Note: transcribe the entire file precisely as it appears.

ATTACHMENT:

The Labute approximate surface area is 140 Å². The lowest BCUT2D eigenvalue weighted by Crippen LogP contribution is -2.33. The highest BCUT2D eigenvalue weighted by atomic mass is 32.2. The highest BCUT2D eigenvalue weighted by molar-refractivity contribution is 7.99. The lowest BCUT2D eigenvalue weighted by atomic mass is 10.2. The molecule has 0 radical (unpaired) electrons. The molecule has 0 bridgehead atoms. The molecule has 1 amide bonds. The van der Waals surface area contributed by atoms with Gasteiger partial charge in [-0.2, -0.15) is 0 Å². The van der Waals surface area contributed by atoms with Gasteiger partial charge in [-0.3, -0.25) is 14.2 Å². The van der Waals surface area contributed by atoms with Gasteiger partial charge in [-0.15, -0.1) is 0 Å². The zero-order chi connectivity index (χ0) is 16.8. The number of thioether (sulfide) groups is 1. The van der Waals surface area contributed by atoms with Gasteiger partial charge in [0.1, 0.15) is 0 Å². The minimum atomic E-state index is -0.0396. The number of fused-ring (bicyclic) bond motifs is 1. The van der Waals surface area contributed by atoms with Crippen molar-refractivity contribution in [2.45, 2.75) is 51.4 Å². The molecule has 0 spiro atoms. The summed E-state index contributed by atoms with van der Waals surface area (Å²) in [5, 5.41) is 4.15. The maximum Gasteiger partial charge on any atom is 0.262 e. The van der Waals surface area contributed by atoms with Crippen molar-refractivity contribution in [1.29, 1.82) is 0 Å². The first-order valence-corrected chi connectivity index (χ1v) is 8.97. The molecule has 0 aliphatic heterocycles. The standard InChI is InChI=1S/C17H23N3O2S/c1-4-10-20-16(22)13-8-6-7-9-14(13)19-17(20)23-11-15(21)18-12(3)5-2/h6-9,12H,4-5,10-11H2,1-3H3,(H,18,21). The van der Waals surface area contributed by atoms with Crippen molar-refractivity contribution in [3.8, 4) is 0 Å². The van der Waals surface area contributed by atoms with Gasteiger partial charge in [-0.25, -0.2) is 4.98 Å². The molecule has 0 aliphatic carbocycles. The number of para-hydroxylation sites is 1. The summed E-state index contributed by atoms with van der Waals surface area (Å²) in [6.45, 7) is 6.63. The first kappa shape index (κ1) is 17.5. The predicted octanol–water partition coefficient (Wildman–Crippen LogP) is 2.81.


The Labute approximate surface area is 140 Å². The lowest BCUT2D eigenvalue weighted by Crippen LogP contribution is -2.33. The highest BCUT2D eigenvalue weighted by atomic mass is 32.2. The highest BCUT2D eigenvalue weighted by molar-refractivity contribution is 7.99. The lowest BCUT2D eigenvalue weighted by atomic mass is 10.2. The molecule has 0 radical (unpaired) electrons. The molecule has 0 bridgehead atoms. The molecule has 1 amide bonds. The van der Waals surface area contributed by atoms with Gasteiger partial charge in [-0.2, -0.15) is 0 Å². The van der Waals surface area contributed by atoms with Gasteiger partial charge in [-0.3, -0.25) is 14.2 Å². The van der Waals surface area contributed by atoms with Gasteiger partial charge in [-0.15, -0.1) is 0 Å². The zero-order chi connectivity index (χ0) is 16.8. The number of thioether (sulfide) groups is 1. The van der Waals surface area contributed by atoms with Gasteiger partial charge in [0.1, 0.15) is 0 Å². The minimum atomic E-state index is -0.0396. The number of fused-ring (bicyclic) bond motifs is 1. The van der Waals surface area contributed by atoms with Crippen molar-refractivity contribution in [2.45, 2.75) is 51.4 Å². The molecule has 0 spiro atoms. The summed E-state index contributed by atoms with van der Waals surface area (Å²) in [5, 5.41) is 4.15. The maximum Gasteiger partial charge on any atom is 0.262 e. The van der Waals surface area contributed by atoms with Crippen molar-refractivity contribution in [1.29, 1.82) is 0 Å². The first-order valence-corrected chi connectivity index (χ1v) is 8.97. The molecule has 0 aliphatic heterocycles. The standard InChI is InChI=1S/C17H23N3O2S/c1-4-10-20-16(22)13-8-6-7-9-14(13)19-17(20)23-11-15(21)18-12(3)5-2/h6-9,12H,4-5,10-11H2,1-3H3,(H,18,21). The van der Waals surface area contributed by atoms with Crippen molar-refractivity contribution in [3.8, 4) is 0 Å². The van der Waals surface area contributed by atoms with Gasteiger partial charge in [-0.25, -0.2) is 4.98 Å². The molecule has 0 aliphatic carbocycles. The number of para-hydroxylation sites is 1. The summed E-state index contributed by atoms with van der Waals surface area (Å²) in [6.45, 7) is 6.63. The first kappa shape index (κ1) is 17.5. The predicted octanol–water partition coefficient (Wildman–Crippen LogP) is 2.81.